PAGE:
13. Breastfeed without fear. While baby is in-utero, use that time to amp yourself up, prepare family and friends, do what you need to do to make sure you enter breastfeeding with a “no shame” attitude. Use a cover if you wish… or don’t. But don’t build yourself unnecessary hurdles by pumping to bottle feed in public simply because you’re skittish. Forget being a warrior goddess, be a tough mother. Breastfeed proudly and don’t get in your own way.
14. Get the help you need. PPD/PPA and postpartum PTSD are real. I can personally attest to their existence. I can also proclaim how horrid it is not getting the help you need because you’re so focused on having your shit together. You just created and birthed a human, you’re not sleeping, you create more milk and hormones than cohesive trains of thought, you upended your life and toppled your worldview… your shit is NOT together. It’s not supposed to be together. Maternity leave is not just for physical recovery and bonding but psychological healing. Get counseling if you need it. Get lactation support if you need it. Get a housekeeper if you need it. Take care of you so you can take care of everyone else.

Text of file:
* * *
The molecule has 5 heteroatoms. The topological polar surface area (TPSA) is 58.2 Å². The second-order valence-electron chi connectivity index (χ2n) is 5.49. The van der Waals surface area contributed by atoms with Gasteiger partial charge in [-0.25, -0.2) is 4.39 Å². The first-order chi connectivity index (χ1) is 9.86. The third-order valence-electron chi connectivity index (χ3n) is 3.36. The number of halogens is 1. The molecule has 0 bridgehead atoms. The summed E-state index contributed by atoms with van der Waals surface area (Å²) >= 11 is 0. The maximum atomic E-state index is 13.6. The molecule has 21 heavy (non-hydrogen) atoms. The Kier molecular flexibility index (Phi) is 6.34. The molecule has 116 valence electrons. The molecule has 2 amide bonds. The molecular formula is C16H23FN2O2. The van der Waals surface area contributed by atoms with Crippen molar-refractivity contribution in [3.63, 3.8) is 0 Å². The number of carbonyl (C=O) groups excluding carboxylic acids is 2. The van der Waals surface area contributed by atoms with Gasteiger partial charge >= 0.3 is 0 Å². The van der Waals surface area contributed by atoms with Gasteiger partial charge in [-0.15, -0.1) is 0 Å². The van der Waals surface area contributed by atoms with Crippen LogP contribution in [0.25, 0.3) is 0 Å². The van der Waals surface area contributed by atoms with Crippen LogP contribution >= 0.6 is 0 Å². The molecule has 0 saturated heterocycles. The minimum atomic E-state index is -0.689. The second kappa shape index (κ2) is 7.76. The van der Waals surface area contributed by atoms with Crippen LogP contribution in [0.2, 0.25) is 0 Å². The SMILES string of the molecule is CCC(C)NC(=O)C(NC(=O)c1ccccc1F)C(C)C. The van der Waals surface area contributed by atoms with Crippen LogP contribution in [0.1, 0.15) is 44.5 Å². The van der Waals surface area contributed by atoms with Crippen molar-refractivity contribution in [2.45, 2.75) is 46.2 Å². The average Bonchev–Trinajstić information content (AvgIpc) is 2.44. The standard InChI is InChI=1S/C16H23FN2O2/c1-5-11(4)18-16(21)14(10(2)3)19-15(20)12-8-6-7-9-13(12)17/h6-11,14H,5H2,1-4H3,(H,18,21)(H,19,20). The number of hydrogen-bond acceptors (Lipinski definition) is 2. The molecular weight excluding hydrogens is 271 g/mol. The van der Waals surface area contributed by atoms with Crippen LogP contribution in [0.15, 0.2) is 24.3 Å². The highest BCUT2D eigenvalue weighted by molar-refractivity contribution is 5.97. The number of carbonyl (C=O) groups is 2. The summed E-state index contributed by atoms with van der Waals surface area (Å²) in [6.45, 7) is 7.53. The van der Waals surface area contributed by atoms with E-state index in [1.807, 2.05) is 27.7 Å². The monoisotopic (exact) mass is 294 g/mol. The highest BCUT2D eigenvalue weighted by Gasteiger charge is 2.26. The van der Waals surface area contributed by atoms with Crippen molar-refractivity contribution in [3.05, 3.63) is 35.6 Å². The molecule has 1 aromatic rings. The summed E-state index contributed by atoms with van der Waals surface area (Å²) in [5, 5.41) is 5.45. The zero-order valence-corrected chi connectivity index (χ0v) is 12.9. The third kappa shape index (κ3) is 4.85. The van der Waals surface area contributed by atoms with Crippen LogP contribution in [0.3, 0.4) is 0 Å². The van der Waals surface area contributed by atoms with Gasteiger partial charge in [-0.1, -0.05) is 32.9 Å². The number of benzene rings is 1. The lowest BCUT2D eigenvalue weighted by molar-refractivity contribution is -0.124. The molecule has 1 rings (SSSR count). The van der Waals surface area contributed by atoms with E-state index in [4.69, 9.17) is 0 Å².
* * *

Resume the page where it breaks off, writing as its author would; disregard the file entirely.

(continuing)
15. Be a partner to your partner. In the chaos of new-parenthood, your romantic relationship is more likely than not to get thoroughly trampled. Make sure that’s temporary by making efforts to repair the damage. Your sex drive may be nonexistent. You may suffer some degree of sexual dysfunction. You will be tired and hormonal and tapped out and touched-out and edgy and covered in bodily fluids that are both yours and not. You may feel unattractive. You may feel sore. Whatever your state, make time for the two of you. Whether it’s crumbling onto the sofa to watch a show at the end of the day, or waking up early to have coffee together. Whatever it is, do it. Make. It. Happen. You will not regret it.
16. Try to enjoy it. This will be a blur of spit-up, diaper blowouts, sleepy cuddles, precious coos, and endless loads of laundry, but it goes fast. So fast. And your baby is only a baby once. Some moments you appreciate that this is a one-time fleeting arrangement but, in too-short time, you will look back wistfully grappling for puzzle piece memories. Take a breath. Reframe for the positive. And breathe in the baby scent. This will all be over soon.